Indeed, the Torah says there’s no sacrifice for a sin committed intentionally (with a high hand). And yet David was forgiven. Without sacrifice. What was supposedly impossible was possible for a man who had the Spirit of God and who approached God with faith and penitent heart. This is why God declares that the covenant with Abraham to save by faith remains in effect in the Christian era. It continued throughout the Mosaic era, despite Leviticus etc.

    To me, baptism is very much like OT sacrifice. Required but not required. The terms of the covenant say sacrifice, but salvation was by faith. And therefore exceptions were made by God whenever someone did not sacrifice with a pure heart. Naaman was accepted without sacrifice. David’s sin was forgiven without sacrifice — it was too severe for sacrifice to suffice. Only grace would do.

    Just so, the story is told in —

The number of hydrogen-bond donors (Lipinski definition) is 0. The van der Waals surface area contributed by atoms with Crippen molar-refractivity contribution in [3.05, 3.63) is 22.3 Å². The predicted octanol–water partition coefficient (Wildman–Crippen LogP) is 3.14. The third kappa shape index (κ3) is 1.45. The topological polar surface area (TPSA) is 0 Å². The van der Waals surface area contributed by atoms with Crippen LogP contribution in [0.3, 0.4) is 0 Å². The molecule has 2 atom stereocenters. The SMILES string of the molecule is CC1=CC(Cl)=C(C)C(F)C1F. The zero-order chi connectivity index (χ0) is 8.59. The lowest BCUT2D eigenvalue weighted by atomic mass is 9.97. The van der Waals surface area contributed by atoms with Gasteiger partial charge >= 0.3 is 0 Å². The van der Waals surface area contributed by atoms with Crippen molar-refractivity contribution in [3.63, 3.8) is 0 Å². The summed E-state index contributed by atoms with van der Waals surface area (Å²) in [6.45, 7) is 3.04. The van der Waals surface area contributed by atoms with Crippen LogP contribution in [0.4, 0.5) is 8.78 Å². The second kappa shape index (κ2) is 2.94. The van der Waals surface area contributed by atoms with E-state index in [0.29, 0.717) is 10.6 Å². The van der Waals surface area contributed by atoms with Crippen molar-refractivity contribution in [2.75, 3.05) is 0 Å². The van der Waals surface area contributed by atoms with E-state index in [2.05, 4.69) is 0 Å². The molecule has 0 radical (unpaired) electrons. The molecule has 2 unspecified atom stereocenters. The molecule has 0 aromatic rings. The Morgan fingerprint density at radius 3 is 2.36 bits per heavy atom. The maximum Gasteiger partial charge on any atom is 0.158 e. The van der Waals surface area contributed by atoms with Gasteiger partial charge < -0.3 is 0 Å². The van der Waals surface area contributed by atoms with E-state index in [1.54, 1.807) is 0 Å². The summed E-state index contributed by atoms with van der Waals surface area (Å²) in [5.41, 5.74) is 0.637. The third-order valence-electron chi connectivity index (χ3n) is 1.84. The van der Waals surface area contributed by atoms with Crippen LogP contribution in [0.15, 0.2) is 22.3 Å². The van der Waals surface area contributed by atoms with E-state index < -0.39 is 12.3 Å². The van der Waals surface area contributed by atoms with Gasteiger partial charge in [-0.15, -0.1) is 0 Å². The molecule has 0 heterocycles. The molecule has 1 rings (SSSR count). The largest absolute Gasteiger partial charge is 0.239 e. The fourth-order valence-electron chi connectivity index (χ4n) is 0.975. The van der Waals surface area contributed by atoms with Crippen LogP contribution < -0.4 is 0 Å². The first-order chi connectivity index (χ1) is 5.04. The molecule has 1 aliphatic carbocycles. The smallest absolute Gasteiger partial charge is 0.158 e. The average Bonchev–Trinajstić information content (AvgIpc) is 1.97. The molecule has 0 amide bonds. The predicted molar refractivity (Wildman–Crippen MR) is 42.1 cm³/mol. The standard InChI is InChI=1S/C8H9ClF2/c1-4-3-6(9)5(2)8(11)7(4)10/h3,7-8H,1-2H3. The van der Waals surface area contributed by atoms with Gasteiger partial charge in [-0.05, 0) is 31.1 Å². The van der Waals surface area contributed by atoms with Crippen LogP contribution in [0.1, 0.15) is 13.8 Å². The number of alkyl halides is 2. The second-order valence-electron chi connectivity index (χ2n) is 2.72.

(2 Chr. 30:15-20 ESV) 15 And they slaughtered the Passover lamb on the fourteenth day of the second month. And the priests and the Levites were ashamed, so that they consecrated themselves and brought burnt offerings into the house of the LORD. 16 They took their accustomed posts according to the Law of Moses the man of God. The priests threw the blood that they received from the hand of the Levites. 17 For there were many in the assembly who had not consecrated themselves. Therefore the Levites had to slaughter the Passover lamb for everyone who was not clean, to consecrate it to the LORD. 18 For a majority of the people, many of them from Ephraim, Manasseh, Issachar, and Zebulun, had not cleansed themselves, yet they ate the Passover otherwise than as prescribed. For Hezekiah had prayed for them, saying, “May the good LORD pardon everyone 19 who sets his heart to seek God, the LORD, the God of his fathers, even though not according to the sanctuary’s rules of cleanness.” 20 And the LORD heard Hezekiah and healed the people.

    People took the Passover while unclean. They did not have time to go through the required washings and waiting under the Passover laws. The Torah prescribed death for such a violation. But God forgave their uncleanness because the people missed the deadline only because of the delay in notice of the Passover and travel time. They intended to honor God by taking the Passover for the first time in generations — and God accepted their worship despite their failure to be immersed in water. Their faith/faithfulness/trust sufficed.